January garden calendar

Gardening basics

" Have fun planning your garden by making a garden journal. Tear out photos from plant catalogs and magazines. Match your plans to the time you have available to work in your garden. Planning is the best way to avoid going over budget.

" Watch the rain gauge, especially if you live in an area where decomposed granite soil does not retain much water. Winter winds also dehydrate plants. Water your garden if windy dry conditions prevail.

" If you are collecting outdoor specimens for indoor displays, it can help to microwave items so insect eggs don't hatch indoors. Most items can be "debugged" by microwaving at 50 percent power for three to five minutes. Adjust down for small items.

Kitchen and orchard
" Bare root fruit and nut trees are becoming available at local nurseries for planting now and in February. Choose disease-resistant varieties.

" Time to start searching for vegetable (and flower) seeds. Parsley, lettuces and early cabbage seeds can be started mid-January to plant outside in March.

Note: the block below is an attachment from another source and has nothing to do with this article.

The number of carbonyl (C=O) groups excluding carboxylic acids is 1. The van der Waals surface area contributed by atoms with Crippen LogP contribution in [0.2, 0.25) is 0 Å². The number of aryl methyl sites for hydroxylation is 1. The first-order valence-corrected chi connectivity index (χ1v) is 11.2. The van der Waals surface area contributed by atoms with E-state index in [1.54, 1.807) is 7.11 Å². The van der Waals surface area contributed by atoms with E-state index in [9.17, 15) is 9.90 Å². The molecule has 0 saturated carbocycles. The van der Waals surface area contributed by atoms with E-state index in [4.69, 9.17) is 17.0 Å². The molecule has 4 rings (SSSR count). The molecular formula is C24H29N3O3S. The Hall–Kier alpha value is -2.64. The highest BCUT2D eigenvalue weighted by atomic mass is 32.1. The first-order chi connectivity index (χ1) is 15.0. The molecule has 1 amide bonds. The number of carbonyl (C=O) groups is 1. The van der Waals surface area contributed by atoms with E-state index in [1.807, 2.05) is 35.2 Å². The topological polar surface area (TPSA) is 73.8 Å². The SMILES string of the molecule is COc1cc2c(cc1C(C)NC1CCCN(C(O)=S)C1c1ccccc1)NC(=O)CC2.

" Make sure you keep up dormant sprays over the winter.

Ornamental garden
" Bare root roses become available this month. Planting them in winter allows more root growth, resulting in better health during the hot summer. Shop for bargains carefully. The healthiest plants begin with good stock.

" Clean bird feeders need a scrubbing monthly and so do bird baths. An alcohol or bleach-based wipe can help minimize pathogens between scrubbings. Seed-eaters and hummingbirds will both appreciate food and water.

" Shut down ponds without fish. In koi ponds, make sure filtration is operating so water keeps moving. Fish will stay in hibernation until water temperature rises above 50 degrees.

lawn
" Make sure you clean up leaves on lawns. Rotting leaves will smother individual grass plants, leaving you with bare spots come spring.

" If your lawn has been yellowing and you've had no success with fertilizers, check your soil's pH to see if it is below 6.0. Grass does best in a slightly alkaline soil, so add lime according to package directions. Winter rains will help deliver the minerals into the soil.

opportunities:
" For the winter, the plant clinic at the OSU Extension Center is open Tuesdays and Thursdays between 10:00 a.m. and 2:00 p.m. at 569 Hanley Road, Central Point. Call 541.776.7371. For additional information about Master Gardener programs, check online: http://extension.orst.edu/sorec/mg

" North Mountain Park Nature Center is having a seed swap 10 a.m. to 1 p.m. Jan. 27 at the center, 620 N. Mountain Ave, Ashland. Save money and grow plants adapted to local climate. Call 541.488.6606 for information.


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